With apologies to PaRappa for stealing and changing his lyrics, we have here a new title from ThePolygonLoft, featuring, believe it or not, a cute little pug dog. Now, I should lay my cards on the table here and say I don’t like pugs at the best of times, and I like them even less after playing this game. Still, is having a pug, and having to switch it, enough of a framework to build a game on?
The story of Double Pug Switch is a fairly simple one; albeit one that should really have been seen coming. A red haired scientist works in a lab, and for some reason she has taken her two pets in to work with her. Now, one of these pets is a pug, and as such wouldn’t really be much of an issue – content to lie around the place, sleeping and farting. The other pet she chose to bring is the issue – a cat. Now, as we all know, cats are mean-spirited, vindictive little beasties, and so it is in this case with Whiskers. He smashes two test tubes that have got portal mixture in them, and creates a portal to another dimension, where both cat and pug are sucked through. Obviously it would be nice for them to get back home, and this forms the basis of the game.
Visually and the pug, our hero Otis, looks like, well, a pug; a gormless little furry bundle with a cute yet confused look on his face; one that gets more confused every time the scientist explains a bit of the plot to him. Whiskers, the cat, has apparently become some sort of cyborg, and now refers to himself as Lord Sker, has gained the power of speech and runs a plan to bring an army of cats home to get rid of all dogs everywhere. Anyway, the graphics are somewhat basic, to be kind, and I can’t imagine it takes much processing power to draw a bunch of horizontal rectangles and put spikes on some of them. The pug runs like all pugs do, with maximum effort but little result, and Lord Sker, when he turns up, is found driving some strange cat head-shaped machinery. There’s nothing groundbreaking here with the visuals of Double Pug Switch. The sound is likewise lacking, apart from some very pleasant but overly loud tunes that play as Otis romps through the landscape. So, it looks pretty simple, but how does it play?
To get home, you have to run through a variety of side-scrolling environments, jumping at the right time. However, the pug has been changed by his trip through the portal, and can now switch to an alternative dimension to help him get through the stages and their various hazards. The title begins to make sense now, doesn’t it? So, basically, the pug has to start at the left hand side of a level, and you have to tell him when to jump and when to change to the other dimension. And that, folks, is pretty much the gameplay summed up. The pug runs all the time – you can’t slow him down – and with gaps and spikes to make it through, not to mention platforms that only become solid in certain dimensions, the struggle is real. The A button jumps, with different heights achievable based on how hard or long you press the button, and the B button swaps to the alternate dimension pug. There are two buttons to work with in Double Pug Switch, but there is so much agony caused.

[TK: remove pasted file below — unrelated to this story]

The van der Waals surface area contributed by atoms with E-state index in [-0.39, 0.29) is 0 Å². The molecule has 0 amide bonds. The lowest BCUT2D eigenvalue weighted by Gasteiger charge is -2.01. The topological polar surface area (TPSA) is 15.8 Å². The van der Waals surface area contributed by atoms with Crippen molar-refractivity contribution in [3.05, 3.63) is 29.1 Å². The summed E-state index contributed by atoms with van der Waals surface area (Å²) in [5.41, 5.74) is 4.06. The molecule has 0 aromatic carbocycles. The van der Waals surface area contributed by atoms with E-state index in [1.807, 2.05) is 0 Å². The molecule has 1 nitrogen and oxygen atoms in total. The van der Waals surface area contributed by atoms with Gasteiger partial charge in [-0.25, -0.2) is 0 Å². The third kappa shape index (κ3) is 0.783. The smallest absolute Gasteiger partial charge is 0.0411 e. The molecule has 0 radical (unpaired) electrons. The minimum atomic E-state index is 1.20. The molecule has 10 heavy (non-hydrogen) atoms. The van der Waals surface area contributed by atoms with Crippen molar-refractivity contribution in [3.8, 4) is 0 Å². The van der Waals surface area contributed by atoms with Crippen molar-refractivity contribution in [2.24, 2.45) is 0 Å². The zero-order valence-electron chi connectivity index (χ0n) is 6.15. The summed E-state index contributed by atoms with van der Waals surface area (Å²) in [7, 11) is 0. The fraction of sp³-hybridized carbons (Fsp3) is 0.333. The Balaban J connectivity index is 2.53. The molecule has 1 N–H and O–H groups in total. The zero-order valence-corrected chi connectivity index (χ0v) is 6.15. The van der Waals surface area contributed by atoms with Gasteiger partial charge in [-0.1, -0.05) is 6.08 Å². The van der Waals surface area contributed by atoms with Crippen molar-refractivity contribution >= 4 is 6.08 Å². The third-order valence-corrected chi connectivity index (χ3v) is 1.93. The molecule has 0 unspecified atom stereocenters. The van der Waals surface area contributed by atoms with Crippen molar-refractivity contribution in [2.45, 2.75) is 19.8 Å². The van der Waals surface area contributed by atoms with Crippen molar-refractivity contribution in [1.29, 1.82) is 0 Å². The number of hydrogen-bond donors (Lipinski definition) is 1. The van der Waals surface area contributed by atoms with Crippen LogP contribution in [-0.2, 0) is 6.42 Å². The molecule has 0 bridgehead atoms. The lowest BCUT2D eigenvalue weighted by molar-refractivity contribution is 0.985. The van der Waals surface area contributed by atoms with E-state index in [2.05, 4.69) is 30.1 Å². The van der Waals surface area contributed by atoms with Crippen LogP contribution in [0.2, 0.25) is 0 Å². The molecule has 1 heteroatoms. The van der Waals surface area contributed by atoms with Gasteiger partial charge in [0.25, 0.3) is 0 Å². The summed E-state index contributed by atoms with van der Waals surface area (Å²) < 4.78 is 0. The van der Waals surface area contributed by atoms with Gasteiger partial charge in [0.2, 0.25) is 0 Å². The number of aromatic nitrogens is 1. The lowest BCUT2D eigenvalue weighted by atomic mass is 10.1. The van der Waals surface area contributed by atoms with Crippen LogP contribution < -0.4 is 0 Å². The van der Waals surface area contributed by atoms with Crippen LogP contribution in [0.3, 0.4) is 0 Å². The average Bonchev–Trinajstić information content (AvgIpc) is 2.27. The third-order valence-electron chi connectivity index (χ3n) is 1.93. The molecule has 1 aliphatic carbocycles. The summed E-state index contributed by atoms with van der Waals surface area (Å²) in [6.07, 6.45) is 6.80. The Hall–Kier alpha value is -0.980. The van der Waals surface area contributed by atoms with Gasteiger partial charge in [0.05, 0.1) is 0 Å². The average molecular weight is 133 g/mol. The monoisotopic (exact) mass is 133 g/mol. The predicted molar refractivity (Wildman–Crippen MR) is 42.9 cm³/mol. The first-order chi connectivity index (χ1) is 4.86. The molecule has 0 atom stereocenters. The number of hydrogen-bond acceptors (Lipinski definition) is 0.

Much of the issue is that the difficulty level starts off steep (there’s an achievement for dying in the tutorial level, for instance) and very soon becomes ridiculous. By the start of the second set of levels (world 2, if you will) my thumb had just about had a nervous breakdown, and the timing of jumps becomes completely unforgiving. While the actual gameplay is simple, the mastery of the game is anything but.
Now, as you go through the levels, you can find and collect coins, both in gold and purple flavours. Collecting all the coins is certainly going to require a bit of planning, and since the level layouts don’t change, it is purely a matter of trying to work out the rhythm of the jumping and swapping, and then rinsing and repeating from there on out. It usually took me no more than six or so attempts to figure out where I was going wrong, and that allows for corrections to be made. The coins that you do manage to liberate can be used to buy hats for Otis, and while they don’t seem to make much of a difference to his journey, completing a level in a top hat and monocle just adds a touch of class.
Now for the obligatory complaint paragraph, but other than the sheer test on offer, there’s not a lot to complain about with Double Pug Switch. The checkpoint system is a bit annoying, largely because when you die (and you will, unless you have the reflexes of a ninja) and choose to restart from a checkpoint, the level loads, Otis starts running, and if you aren’t concentrating he will usually run straight into spikes or off an edge. Yes, there’s no namby pamby countdown or anything here – it literally throws you straight into the action. Occasionally, the jump button sometimes isn’t quite as sharp as you’d wish and quite often old Otis will headbutt a spike instead of sailing over it as envisioned. Honestly though, after a while jumping fatigue sets in, and it all starts to get a bit samey. Thankfully, with four worlds, and eight levels per world, including the showdowns with Lord Sker, this isn’t a long game. Once you get a hold on the mechanics and the jumping requirements, you should be able to blast through the majority of it in an afternoon.
Double Pug Switch is a simple game, with simple controls, and a simple charm. It looks basic yet the difficulty ramps up to ensure things get very tricky, very quickly. It would be perfect for a short bash while on a car journey via Nintendo Switch, but on the Xbox One it’s a harder sell. Whatever you are playing it on though, if you like jumping and pugs, then by all means give it a whirl.